The recipients of the ISE Darrell Posey Fellowship for Ethnoecology and Traditional Resource Rights Small Grants Awards, the Field Fellowship, and the Institutional Fellowships (2014 – 2016) have been selected.

A Call for Nominations and Applications will be made in 2015.

Background

The priorities of the Darrell Posey Fellowship for Ethnoecology and Traditional Resource Rights reflects some of the key lessons learned by Darrell in his lifetime of working on applied ethnoecology and traditional resource rights:

  • It is often the small, grassroots organizations with little visibility and limited administrative capacity which carry out some of the most effective and important, even if at times unrecognized, work;
  • Because these small groups often lack the necessary networking, fundraising and reporting skills and capacities, they often face financial difficulties;
  • The one-year funding cycle adopted by many funding schemes is too constraining and limiting;
  • Ethnobiologists, especially those working outside of academia, have an extremely difficult time receiving financial support for their work;
  • Ethnobiologists working within academia also often receive little financial or institutional support for their work, since ethnobiology and applied work generally does not fit easily within academic institutional priorities and promotion structures.

In response to these constraints, the Fellowship Program:

  • Draws on a more inclusive nomination and selection process involving an extensive network of nominators and selection committee members representing a wide range of backgrounds and kinds of expertise.
  • Provides a range of different grants aimed at supporting individuals with an outstanding record (Field Fellowship), small organizations or projects (Small Grants) and students (Student Fellowships).
  • Has simple application and reporting requirements- recipients are selected because they do good work, have solid reputations, and we know that funds will be used effectively.
  • Includes two years of support for most grant categories.

The process continues to evolve in response to our experiences, and we welcome any suggestions or comments.

Back to top

The Application/Nomination Process

The ISE accepts both nominations and direct applications for all of its awards. Letters of support/recommendation from individuals with a proven commitment to the principles embodied by the Foundation are weighed more heavily than the style or polish of a proposal, although proposals and nominations will primarily be evaluated on the strength of the work undertaken by prospective recipients.

Back to top

Criteria for Evaluating Nominations and Proposals

Field Fellowships

  • Field Fellowships are awarded to individuals from a wide range of backgrounds (indigenous people, community leaders, activists and advocates, academics, etc.) with an outstanding history of work on applied ethnobiology or traditional resource rights issues, and/or working directly with local groups, communities and organizations;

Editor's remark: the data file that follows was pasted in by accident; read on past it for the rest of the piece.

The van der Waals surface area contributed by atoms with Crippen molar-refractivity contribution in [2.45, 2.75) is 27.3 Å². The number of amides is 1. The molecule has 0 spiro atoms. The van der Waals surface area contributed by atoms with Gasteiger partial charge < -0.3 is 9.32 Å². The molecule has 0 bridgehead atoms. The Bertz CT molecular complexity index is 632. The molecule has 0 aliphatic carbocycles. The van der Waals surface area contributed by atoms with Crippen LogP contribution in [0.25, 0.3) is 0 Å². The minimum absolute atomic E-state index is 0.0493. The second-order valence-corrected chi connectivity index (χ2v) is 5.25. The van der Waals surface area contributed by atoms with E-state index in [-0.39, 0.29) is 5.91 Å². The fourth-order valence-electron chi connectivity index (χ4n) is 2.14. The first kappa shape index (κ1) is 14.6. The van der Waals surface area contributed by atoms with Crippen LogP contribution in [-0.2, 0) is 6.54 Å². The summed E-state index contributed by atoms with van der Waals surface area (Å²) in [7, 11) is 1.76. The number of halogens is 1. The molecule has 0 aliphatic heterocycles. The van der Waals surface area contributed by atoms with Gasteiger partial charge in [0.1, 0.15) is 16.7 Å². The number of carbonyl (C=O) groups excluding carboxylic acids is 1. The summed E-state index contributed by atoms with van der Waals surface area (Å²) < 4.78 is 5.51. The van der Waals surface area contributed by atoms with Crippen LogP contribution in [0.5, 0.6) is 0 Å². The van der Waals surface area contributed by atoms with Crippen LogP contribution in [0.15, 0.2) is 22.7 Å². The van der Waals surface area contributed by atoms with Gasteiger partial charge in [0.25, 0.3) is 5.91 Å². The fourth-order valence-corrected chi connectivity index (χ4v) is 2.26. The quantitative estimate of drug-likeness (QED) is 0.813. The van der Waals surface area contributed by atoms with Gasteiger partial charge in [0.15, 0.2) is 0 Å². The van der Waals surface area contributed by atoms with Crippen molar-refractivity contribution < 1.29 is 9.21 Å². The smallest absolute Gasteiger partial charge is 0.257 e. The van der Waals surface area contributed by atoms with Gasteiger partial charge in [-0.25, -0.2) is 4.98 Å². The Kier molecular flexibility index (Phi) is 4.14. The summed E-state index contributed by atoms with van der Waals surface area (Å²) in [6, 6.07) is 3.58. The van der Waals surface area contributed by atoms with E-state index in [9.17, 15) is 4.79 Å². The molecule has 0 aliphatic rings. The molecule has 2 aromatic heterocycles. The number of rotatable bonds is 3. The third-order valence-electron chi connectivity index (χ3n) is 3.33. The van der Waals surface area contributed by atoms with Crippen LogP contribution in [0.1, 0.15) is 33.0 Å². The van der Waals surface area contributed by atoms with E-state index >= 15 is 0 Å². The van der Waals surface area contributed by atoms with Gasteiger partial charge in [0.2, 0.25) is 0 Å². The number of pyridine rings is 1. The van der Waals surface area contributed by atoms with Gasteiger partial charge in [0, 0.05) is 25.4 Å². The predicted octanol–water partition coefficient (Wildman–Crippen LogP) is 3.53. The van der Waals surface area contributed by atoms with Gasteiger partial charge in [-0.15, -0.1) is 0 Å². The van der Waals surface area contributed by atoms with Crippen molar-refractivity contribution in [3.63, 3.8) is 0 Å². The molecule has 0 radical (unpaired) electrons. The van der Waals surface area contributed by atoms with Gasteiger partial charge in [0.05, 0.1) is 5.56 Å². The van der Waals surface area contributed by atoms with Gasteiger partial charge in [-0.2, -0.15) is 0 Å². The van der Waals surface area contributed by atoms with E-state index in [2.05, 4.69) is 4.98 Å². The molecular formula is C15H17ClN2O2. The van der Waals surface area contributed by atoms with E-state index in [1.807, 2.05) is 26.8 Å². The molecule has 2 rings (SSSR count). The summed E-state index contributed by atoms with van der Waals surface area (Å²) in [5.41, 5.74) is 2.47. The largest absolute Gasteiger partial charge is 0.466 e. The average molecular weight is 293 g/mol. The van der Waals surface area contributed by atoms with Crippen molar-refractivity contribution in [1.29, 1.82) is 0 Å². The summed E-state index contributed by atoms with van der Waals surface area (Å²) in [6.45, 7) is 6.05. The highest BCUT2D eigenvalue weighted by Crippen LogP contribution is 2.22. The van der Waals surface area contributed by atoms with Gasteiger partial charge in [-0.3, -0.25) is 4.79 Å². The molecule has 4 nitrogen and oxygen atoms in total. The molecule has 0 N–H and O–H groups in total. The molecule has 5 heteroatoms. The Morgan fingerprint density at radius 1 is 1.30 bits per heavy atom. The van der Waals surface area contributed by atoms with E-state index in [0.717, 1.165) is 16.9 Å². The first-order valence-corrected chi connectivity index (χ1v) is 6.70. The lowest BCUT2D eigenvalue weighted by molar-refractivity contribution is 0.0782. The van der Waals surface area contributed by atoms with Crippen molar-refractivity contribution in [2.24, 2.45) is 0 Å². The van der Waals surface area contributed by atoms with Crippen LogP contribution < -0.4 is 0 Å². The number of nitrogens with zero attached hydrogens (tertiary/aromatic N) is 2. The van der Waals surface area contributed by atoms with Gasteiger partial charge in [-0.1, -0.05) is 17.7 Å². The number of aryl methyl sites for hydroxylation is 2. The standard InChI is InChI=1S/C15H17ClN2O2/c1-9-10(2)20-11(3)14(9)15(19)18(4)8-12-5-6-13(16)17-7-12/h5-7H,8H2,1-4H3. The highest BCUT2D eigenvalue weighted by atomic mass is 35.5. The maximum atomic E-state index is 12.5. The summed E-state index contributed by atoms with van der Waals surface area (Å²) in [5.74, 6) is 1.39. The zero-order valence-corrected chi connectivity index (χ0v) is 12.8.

• Funds can be applied to the costs of field and project work, or to cover an individual’s time; the fellowship is intended to support well-respected individuals undertaking excellent work, without attaching many strings or creating bureaucratic demands on their time;
  • Priority is generally given to individuals undertaking their work outside of traditional financial and institutional support structures, and therefore in more significant need of support. Individuals working on these issues often have limited or sporadic support for their work, and there are very few formal positions in the field of applied ethnobiology.

Small Grants

  • Grants are provided to local, community and/or indigenous projects or organizations, or to individuals working with them. Almost exclusive preference is given to small organizations lacking the infrastructure or social capital to apply to large funding bodies. Clear need, as well as the potential impact of the grant, are the central criteria.
  • Funds can be used to support infrastructure, staff time, and other ad hoc needs, or to address pressing concerns as they arise.

Student Fellowships

  • The ISE supports highly talented and promising Masters and PhD students whose research projects focus on some aspect of traditional resource rights or with some applied ethnoecology component.
  • Fellows can be based at institutions in developed or developing countries, although preference is given to students in developing countries based in their home country institutions and to indigenous students in all countries.

Back to top

Important Deadlines

  • 30 September 2015: Deadline for applications and nominations for all open program components
  • December 2015: Awards announced
  • 1-7 June 2016: 15th ISE Congress in Uganda
  • July 2016: Reflections from participation in the ISE Congress due from awardees
  • January 2017: Narrative and Financial Interim Reports due from Field Fellows, Small Grant recipients and PhD Fellows. Narrative and Financial Final Reports due from Masters Fellows
  • January 2018: Narrative and Financial Final Reports due from Field Fellows, Small Grant recipients and PhD Fellows.

For more information contact the ISE Managing Director.